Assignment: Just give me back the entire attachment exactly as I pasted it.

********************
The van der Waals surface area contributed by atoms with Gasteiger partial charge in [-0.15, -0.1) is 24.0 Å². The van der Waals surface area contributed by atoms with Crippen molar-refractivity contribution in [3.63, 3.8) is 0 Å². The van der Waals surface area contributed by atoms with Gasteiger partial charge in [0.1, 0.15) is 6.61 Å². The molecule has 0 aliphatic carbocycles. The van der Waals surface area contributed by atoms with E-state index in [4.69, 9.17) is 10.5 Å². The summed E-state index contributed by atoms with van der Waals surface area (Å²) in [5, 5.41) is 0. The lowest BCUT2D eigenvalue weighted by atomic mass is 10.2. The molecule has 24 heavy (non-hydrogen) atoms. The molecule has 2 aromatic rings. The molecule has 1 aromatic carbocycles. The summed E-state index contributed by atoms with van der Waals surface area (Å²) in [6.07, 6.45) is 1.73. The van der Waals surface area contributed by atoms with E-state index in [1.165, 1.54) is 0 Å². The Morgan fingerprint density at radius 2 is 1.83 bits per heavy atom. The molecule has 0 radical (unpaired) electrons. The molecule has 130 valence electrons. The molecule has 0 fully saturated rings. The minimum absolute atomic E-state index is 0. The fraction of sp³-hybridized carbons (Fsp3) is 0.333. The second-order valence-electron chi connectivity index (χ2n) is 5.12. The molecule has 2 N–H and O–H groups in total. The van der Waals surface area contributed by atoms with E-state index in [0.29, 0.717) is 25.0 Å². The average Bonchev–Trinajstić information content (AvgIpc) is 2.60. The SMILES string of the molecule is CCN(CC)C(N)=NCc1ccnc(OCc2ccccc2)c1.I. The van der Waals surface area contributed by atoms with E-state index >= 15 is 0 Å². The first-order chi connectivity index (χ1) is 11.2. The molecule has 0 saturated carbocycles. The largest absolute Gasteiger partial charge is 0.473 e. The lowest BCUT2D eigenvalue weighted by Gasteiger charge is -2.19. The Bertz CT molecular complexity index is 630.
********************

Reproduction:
The van der Waals surface area contributed by atoms with Gasteiger partial charge in [-0.15, -0.1) is 24.0 Å². The van der Waals surface area contributed by atoms with Crippen molar-refractivity contribution in [3.63, 3.8) is 0 Å². The van der Waals surface area contributed by atoms with Gasteiger partial charge in [0.1, 0.15) is 6.61 Å². The molecule has 0 aliphatic carbocycles. The van der Waals surface area contributed by atoms with E-state index in [4.69, 9.17) is 10.5 Å². The summed E-state index contributed by atoms with van der Waals surface area (Å²) in [5, 5.41) is 0. The lowest BCUT2D eigenvalue weighted by atomic mass is 10.2. The molecule has 24 heavy (non-hydrogen) atoms. The molecule has 2 aromatic rings. The molecule has 1 aromatic carbocycles. The summed E-state index contributed by atoms with van der Waals surface area (Å²) in [6.07, 6.45) is 1.73. The van der Waals surface area contributed by atoms with E-state index in [1.165, 1.54) is 0 Å². The Morgan fingerprint density at radius 2 is 1.83 bits per heavy atom. The molecule has 0 radical (unpaired) electrons. The molecule has 130 valence electrons. The molecule has 0 fully saturated rings. The minimum absolute atomic E-state index is 0. The fraction of sp³-hybridized carbons (Fsp3) is 0.333. The second-order valence-electron chi connectivity index (χ2n) is 5.12. The molecule has 2 N–H and O–H groups in total. The van der Waals surface area contributed by atoms with E-state index in [0.29, 0.717) is 25.0 Å². The average Bonchev–Trinajstić information content (AvgIpc) is 2.60. The SMILES string of the molecule is CCN(CC)C(N)=NCc1ccnc(OCc2ccccc2)c1.I. The van der Waals surface area contributed by atoms with E-state index >= 15 is 0 Å². The first-order chi connectivity index (χ1) is 11.2. The molecule has 0 saturated carbocycles. The largest absolute Gasteiger partial charge is 0.473 e. The lowest BCUT2D eigenvalue weighted by Gasteiger charge is -2.19. The Bertz CT molecular complexity index is 630.